A report made by independent scientists to the United Nations (UN) on sustainable development for 2019, places Portugal in 26th place out of a total of 162 countries evaluated.
With 76.4 points out of a maximum of 100, Portugal ranks among the 30 most sustainable countries in the world, according to the report, which assesses 162 countries’ performance on the 17 Sustainable Development Goals (SDGs) adopted in the 2030 Agenda.
Among the 17 sustainable development goals, Portugal is best placed in the seventh, related with renewable and affordable energy, which should ensure access to reliable, sustainable and modern energy sources for all.
According to the report, the country continues to face major challenges in the eradication of hunger and objectives 12, 13 and 14: sustainable production and consumption, climate action and protection of marine life, respectively. As in most countries, Portugal has negatively performed on climate action objective 13, which is to take urgent action to combat climate change in national policies, strategies and planning.
The 10 most sustainable developing countries are members of the European Union.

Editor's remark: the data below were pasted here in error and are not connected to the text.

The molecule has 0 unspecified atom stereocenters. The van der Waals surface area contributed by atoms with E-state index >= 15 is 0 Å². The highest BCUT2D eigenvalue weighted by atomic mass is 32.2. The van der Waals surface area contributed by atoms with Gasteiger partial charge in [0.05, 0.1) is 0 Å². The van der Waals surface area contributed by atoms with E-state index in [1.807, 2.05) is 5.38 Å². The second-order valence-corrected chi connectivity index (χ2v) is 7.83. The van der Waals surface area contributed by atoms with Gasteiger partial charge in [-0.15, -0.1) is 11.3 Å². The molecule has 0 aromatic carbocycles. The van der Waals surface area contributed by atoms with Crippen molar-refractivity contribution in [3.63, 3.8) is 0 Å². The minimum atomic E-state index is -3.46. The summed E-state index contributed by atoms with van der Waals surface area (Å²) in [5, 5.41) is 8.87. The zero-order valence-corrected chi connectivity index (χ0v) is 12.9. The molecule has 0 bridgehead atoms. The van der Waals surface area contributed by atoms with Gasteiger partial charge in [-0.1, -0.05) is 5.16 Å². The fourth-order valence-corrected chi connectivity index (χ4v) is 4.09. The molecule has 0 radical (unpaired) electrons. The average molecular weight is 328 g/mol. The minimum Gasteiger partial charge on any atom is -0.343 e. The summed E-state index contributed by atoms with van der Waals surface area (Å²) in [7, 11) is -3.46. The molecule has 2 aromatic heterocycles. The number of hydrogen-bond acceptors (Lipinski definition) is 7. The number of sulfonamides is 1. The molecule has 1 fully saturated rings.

The sustainable development report, produced by a team of 15 independent experts elected by UN Secretary-General Antonio Guterres, is the first to assess compliance with the SDGs adopted four years ago. Titled “The Future is Now: Science to Achieve Sustainable Development”, the 480-page document will be officially launched at the UN High-Level Political Forum for Sustainable Development (SDG Summit), which will take place on September 24 and 25 in New York.
Scientists consider that progress made over the past 20 years is in danger of reversing due to social inequalities and “potentially irreversible” declines in the environment.
Overall, the report concludes that changes and sustainable development in the world are too slow and will not guarantee the achievement of the SDGs by 2030.
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By Jornal de Notícias, September 2019